Islamic State setbacks feared to spur shift to Libya, up Paris-style attacks; oil tanks torched


Islamic State militants set fire on Thursday to oil storage tanks in a fresh assault on Ras Lanuf terminal in northern Libya and the group threatened further attacks as they exploit a prolonged power vacuum in the large North African nation.

The chairman of the National Oil Corporation, Mustafa Sanalla, told reporters in Tripoli that Ras Lanuf — shut since December 2014 — would remain closed for a “long time” because of the damage inflicted on Thursday and in earlier attacks.

Libya remains dogged by violence and political turmoil nearly five years after the overthrow of veteran leader Moammar Gadhafi, with two rival governments and parliaments based in Tripoli and in the east as well as various armed factions vying for power and a share of the country’s oil wealth.

The Islamic State militants drove into the oil storage site early in the morning and clashed with security guards before retreating and firing from a distance to set four tanks on fire, NOC spokesman Mohamed al-Harari said.

A pipeline leading from the Amal oil field to the nearby Es Sider terminal, the biggest on Libya’s Mediterranean coast, was also targeted, said Mohamed al-Manfi, an energy official allied with Libya’s eastern-based government.

Ras Lanuf and Es Sider together have an export capacity of 600,000 barrels per day. They were processing about half of that before they were both closed in December 2014.

The NOC said the area was facing an “environmental catastrophe,” with huge columns of smoke billowing from the fires and damage to power lines supplying residential and industrial districts.

“Residents are trying to build a barrier to stop the oil and fire from reaching gas pipelines and water pipelines, and the main road,” the NOC’s Harari said.

Islamic State militants have managed to establish a foothold in the city of Sirte, which lies about 200 km (125 miles) along the coast to the west of Ras Lanuf and Es Sider.

In a video posted on Islamic State’s official Telegram channel, fighter Abu Abdelrahman al-Liby said: “Today Es Sider port and Ras Lanuf and tomorrow the port of Brega and after the ports of Tobruk, Es Serir, Jallo, and al-Kufra.”

Libya’s current oil production stands at 362,000 barrels per day, he told Reuters. That is less than a quarter of a 2011 high of 1.6 million barrels per day, though production has not changed significantly in recent weeks.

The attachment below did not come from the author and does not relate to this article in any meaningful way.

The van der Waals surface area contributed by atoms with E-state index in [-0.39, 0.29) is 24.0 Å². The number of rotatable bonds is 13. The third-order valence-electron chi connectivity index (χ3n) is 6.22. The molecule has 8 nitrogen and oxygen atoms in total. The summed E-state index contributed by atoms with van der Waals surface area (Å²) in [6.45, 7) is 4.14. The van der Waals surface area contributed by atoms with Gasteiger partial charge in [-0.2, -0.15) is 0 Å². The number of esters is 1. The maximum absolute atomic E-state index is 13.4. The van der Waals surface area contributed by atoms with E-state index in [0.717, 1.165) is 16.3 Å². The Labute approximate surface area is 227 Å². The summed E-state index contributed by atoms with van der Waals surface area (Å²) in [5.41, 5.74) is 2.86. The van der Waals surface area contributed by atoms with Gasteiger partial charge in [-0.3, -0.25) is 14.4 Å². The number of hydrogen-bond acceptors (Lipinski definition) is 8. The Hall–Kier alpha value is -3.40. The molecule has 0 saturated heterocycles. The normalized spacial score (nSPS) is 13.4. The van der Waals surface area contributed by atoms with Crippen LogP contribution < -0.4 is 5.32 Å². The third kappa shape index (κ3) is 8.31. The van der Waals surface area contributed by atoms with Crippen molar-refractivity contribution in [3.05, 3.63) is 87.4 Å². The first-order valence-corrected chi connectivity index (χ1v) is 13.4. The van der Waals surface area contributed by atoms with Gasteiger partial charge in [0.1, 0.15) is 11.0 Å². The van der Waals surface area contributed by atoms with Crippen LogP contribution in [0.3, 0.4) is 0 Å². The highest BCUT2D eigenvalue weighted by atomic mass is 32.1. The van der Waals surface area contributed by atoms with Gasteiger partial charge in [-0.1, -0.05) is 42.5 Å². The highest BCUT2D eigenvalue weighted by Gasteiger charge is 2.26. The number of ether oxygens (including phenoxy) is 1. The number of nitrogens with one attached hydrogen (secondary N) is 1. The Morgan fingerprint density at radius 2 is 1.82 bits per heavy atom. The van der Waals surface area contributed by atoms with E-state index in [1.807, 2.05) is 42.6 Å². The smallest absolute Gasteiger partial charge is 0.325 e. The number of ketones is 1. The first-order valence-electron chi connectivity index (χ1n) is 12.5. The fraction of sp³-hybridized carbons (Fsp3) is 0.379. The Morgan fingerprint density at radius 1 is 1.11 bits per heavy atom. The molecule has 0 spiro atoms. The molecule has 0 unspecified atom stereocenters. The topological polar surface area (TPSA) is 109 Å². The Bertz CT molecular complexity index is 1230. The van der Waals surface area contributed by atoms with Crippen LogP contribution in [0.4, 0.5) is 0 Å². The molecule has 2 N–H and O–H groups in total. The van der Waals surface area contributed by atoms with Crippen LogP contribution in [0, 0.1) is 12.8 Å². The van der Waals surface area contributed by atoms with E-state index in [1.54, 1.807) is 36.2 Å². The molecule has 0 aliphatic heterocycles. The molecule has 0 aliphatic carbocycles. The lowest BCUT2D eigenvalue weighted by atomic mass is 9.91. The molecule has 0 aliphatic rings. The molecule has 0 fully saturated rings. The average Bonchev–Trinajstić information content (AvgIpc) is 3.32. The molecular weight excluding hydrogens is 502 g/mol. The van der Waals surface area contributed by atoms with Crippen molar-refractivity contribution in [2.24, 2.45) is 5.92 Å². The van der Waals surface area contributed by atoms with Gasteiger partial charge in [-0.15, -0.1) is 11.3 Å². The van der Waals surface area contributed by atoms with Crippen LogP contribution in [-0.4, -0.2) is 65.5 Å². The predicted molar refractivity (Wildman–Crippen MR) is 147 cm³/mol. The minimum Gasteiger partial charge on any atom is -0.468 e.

Two weeks ago clashes between Islamic State and the Petroleum Facilities Guards who control the area around Es Sider and Ras Lanuf left seven oil storage tanks damaged by fire and at least 18 guards dead.

At least 1.3 million barrels of oil were lost as a result of the clashes and up to 3 million barrels could be at risk because of the latest attack, said NOC spokesman Harari.

The NOC sent a tanker to remove oil from the terminals in an effort to prevent further damage, but guards prevented it from loading, citing security concerns.

On Thursday the NOC blamed the “intransigence” of the Petroleum Facilities Guards in blocking the shipment for the further damage it suffered from the latest attack.

The guards are led by a federalist who has supported Libya’s eastern government, but analysts say their loyalties are uncertain within the country’s complex pattern of allegiances.

Islamic State’s military losses in Syria and Iraq may prompt some of its leaders to relocate to Libya where they will face less pressure, the EU’s counterterrorism coordinator said Thursday.

In an interview with AFP, Gilles de Kerchove also warned that the air raids by U.S.-led coalition and Russian warplanes as well as operations by Iraqi and Syrian ground troops could lead Islamic State to stage more Paris-style attacks in Europe.

De Kerchove cited the group’s ouster from the Iraqi city of Ramadi and heavy airstrikes in Syria where he said the organization is now on the defensive.

There could be “some movement of senior leadership from the caliphate to Libya,” he said, referring to Raqqa as the capital of the so-called caliphate declared in 2014.

He added it was a personal opinion that has not been contradicted by Western intelligence chiefs he meets.

De Kerchove said that given the risk, Western powers need to work on counterterrorism with a Libyan government of national unity that was formed Tuesday under a U.N.-brokered deal aimed at ending years of bloodshed.

It would be easy at present for the Islamic State group to operate in Libya, where there are an estimated 3,000 Islamic State fighters, “because there are no airstrikes for the time being in Libya and not a fully functioning government,” he said.

He added that the military defeats suffered by Islamic State have already prompted the group to inspire or launch attacks in Beirut, Ankara, Istanbul, Tunis, Egypt’s Sinai desert, and Paris, where 130 people were slaughtered on Nov. 13.

“The more there is pressure on Daesh, the more the organization will first decide to mount attacks in the West, in particular Europe, to show successes,” he said, using the Arabic acronym for Islamic State.

De Kerchove added: “More boots on the ground will be needed to get rid of them in Raqqa and Mosul (Iraq) but I think the (U.S.-led) coalition has had successes.”